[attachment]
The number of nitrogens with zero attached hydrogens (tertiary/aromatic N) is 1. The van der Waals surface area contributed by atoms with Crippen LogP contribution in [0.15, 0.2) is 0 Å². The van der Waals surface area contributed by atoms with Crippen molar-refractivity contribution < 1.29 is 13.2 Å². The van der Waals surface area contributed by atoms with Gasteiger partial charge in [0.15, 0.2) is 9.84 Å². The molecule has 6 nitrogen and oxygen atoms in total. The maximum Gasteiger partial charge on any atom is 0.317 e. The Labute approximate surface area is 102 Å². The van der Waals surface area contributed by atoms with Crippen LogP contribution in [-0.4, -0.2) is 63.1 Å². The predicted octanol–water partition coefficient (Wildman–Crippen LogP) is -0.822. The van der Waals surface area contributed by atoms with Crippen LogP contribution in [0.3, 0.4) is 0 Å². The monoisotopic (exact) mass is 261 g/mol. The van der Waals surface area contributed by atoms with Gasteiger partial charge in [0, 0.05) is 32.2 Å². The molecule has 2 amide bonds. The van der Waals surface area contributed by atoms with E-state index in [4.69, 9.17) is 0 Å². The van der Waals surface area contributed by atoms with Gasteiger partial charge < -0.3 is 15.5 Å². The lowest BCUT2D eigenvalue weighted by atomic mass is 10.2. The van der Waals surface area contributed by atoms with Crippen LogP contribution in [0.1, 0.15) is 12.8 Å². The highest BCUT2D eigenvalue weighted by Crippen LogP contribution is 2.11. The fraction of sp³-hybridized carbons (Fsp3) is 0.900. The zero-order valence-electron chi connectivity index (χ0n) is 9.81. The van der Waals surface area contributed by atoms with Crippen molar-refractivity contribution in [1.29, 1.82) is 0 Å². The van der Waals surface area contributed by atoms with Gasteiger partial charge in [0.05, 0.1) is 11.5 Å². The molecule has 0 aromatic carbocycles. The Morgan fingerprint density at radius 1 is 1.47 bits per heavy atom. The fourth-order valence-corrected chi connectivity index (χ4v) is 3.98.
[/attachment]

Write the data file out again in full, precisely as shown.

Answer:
The number of nitrogens with zero attached hydrogens (tertiary/aromatic N) is 1. The van der Waals surface area contributed by atoms with Crippen LogP contribution in [0.15, 0.2) is 0 Å². The van der Waals surface area contributed by atoms with Crippen molar-refractivity contribution < 1.29 is 13.2 Å². The van der Waals surface area contributed by atoms with Gasteiger partial charge in [0.15, 0.2) is 9.84 Å². The molecule has 6 nitrogen and oxygen atoms in total. The maximum Gasteiger partial charge on any atom is 0.317 e. The Labute approximate surface area is 102 Å². The van der Waals surface area contributed by atoms with Crippen LogP contribution in [-0.4, -0.2) is 63.1 Å². The predicted octanol–water partition coefficient (Wildman–Crippen LogP) is -0.822. The van der Waals surface area contributed by atoms with Crippen LogP contribution in [0.3, 0.4) is 0 Å². The monoisotopic (exact) mass is 261 g/mol. The van der Waals surface area contributed by atoms with Gasteiger partial charge in [0, 0.05) is 32.2 Å². The molecule has 2 amide bonds. The van der Waals surface area contributed by atoms with E-state index in [4.69, 9.17) is 0 Å². The van der Waals surface area contributed by atoms with Gasteiger partial charge < -0.3 is 15.5 Å². The lowest BCUT2D eigenvalue weighted by atomic mass is 10.2. The van der Waals surface area contributed by atoms with Crippen LogP contribution in [0.1, 0.15) is 12.8 Å². The highest BCUT2D eigenvalue weighted by Crippen LogP contribution is 2.11. The fraction of sp³-hybridized carbons (Fsp3) is 0.900. The zero-order valence-electron chi connectivity index (χ0n) is 9.81. The van der Waals surface area contributed by atoms with Crippen molar-refractivity contribution in [1.29, 1.82) is 0 Å². The van der Waals surface area contributed by atoms with Gasteiger partial charge in [0.05, 0.1) is 11.5 Å². The molecule has 0 aromatic carbocycles. The Morgan fingerprint density at radius 1 is 1.47 bits per heavy atom. The fourth-order valence-corrected chi connectivity index (χ4v) is 3.98.